Church Actually: Recovering Our Story AgainUpdated 12:00PM, Wednesday March 21st, 2012 by The Editor, Christian.co.uk Be the first to comment!
In the third part of our serialisation, Gerard Kelly looks at where the Church in the West has lost it place engaging with culture and the need to recover the story of God again in the 21st century.
Inward-looking reflections will not make the cut - it will be at the edges of the church where healing will be found
The significance of these four "brilliant ideas" (see God's brilliant ideas) does not arise purely and simply because they are present in the Bible. It arises also from their relevance to our present situation. They are not a description of the church as it is theoretically described, but as it is actually called to be.
As such they are a response to the very real crisis in which the Western church finds itself. A culture is shaped by hope and aspiration, defined by the stories it tells of itself, and the West has walked away from the church because the church's narrative no longer inspires. A monochrome story fails to catch the breath of those who hear it. For millions of people across Europe the Christian churches have been archived in memory and history: they form part of our past but not of our future and have no power to fuel our dreams today.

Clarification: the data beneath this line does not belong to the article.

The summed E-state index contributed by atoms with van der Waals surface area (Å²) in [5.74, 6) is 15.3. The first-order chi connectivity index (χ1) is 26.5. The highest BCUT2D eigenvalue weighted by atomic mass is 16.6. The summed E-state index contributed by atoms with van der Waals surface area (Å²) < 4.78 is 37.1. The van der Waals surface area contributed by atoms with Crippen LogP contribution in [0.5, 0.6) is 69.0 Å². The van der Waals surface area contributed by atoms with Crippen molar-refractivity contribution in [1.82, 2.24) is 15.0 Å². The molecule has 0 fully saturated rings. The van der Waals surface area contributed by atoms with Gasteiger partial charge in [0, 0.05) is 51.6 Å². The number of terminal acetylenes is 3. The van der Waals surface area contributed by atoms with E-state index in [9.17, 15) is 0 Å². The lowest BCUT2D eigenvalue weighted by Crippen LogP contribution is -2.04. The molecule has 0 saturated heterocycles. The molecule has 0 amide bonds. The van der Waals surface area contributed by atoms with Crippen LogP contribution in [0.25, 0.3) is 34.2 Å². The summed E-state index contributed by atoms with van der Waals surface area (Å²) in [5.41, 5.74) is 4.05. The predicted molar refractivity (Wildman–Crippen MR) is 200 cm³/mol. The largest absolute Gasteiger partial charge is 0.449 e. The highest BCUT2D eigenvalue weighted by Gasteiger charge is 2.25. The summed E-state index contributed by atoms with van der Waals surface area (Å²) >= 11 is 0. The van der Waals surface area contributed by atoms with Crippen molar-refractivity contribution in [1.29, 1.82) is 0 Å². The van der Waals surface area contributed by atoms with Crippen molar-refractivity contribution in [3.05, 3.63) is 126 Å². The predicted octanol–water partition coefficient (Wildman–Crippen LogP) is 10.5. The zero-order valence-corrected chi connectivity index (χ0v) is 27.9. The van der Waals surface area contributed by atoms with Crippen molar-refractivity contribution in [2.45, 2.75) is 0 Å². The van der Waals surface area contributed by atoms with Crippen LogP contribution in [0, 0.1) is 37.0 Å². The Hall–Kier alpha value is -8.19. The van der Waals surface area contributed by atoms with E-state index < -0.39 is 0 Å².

No culture on earth has been post-Christian in quite the way Europe is. We have been through the years of Christendom and come out the other side. Contemporary Christians are minoritized and marginalized, small in number and forced to the edges of the culture. The story that shaped the art and institutions of the West over centuries no longer does so. The Christian adventure has lost its capacity to inspire the heart and ignite the human imagination. For some, this is cause for great rejoicing, as the era of Christendom – a world-dominating Eurocentric faith marrying political and spiritual powers – is once and for all declared dead.
But leaving behind the baggage of an imperial faith is one thing. Leaving behind the very story that has shaped us is a deeper loss altogether. Where we go next has global ramifications. "We're fighting a new kind of war: a Story War", Leonard Sweet has suggested. "Who ultimately wins? The one who out-narrates the opposition, who tells the better story."
Is there a faith-story to inspire again the hearts and minds of the West? Can we escape the monochrome narratives of modernity to recover the richer colours of God's story? To do so will require us to confront three questions currently surfacing in the emerging generations.
Unless we find again a full-colour vision of God's church we will lose, again and againNo automatic transmission
The first is the vital question of faith transmission.
Passing on the faith is not an option, it is a biblical imperative. Psalm 78 expresses this in the ancient commitment to "tell the next generation about the glorious deeds of the Lord"